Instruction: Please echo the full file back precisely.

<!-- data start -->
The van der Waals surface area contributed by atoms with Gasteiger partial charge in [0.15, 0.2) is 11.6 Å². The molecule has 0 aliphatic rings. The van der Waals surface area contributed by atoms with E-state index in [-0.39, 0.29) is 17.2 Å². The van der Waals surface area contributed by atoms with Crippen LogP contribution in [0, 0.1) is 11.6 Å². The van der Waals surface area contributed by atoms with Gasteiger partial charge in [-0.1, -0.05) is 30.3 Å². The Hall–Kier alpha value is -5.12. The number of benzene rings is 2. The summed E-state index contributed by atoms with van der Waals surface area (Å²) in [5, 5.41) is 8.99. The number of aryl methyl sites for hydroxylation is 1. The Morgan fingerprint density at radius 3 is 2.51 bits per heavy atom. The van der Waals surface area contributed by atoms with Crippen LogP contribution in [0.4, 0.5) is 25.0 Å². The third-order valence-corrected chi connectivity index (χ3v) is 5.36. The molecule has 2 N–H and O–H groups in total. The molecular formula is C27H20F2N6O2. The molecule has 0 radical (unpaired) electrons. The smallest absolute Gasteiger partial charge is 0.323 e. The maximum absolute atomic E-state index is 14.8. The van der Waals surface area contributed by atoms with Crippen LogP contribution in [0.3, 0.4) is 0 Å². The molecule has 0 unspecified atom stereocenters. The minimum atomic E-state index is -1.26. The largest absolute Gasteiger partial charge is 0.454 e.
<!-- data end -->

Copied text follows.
The van der Waals surface area contributed by atoms with Gasteiger partial charge in [0.15, 0.2) is 11.6 Å². The molecule has 0 aliphatic rings. The van der Waals surface area contributed by atoms with E-state index in [-0.39, 0.29) is 17.2 Å². The van der Waals surface area contributed by atoms with Crippen LogP contribution in [0, 0.1) is 11.6 Å². The van der Waals surface area contributed by atoms with Gasteiger partial charge in [-0.1, -0.05) is 30.3 Å². The Hall–Kier alpha value is -5.12. The number of benzene rings is 2. The summed E-state index contributed by atoms with van der Waals surface area (Å²) in [5, 5.41) is 8.99. The number of aryl methyl sites for hydroxylation is 1. The Morgan fingerprint density at radius 3 is 2.51 bits per heavy atom. The van der Waals surface area contributed by atoms with Crippen LogP contribution in [0.4, 0.5) is 25.0 Å². The third-order valence-corrected chi connectivity index (χ3v) is 5.36. The molecule has 2 N–H and O–H groups in total. The molecular formula is C27H20F2N6O2. The molecule has 0 radical (unpaired) electrons. The smallest absolute Gasteiger partial charge is 0.323 e. The maximum absolute atomic E-state index is 14.8. The van der Waals surface area contributed by atoms with Crippen LogP contribution in [0.3, 0.4) is 0 Å². The molecule has 0 unspecified atom stereocenters. The minimum atomic E-state index is -1.26. The largest absolute Gasteiger partial charge is 0.454 e.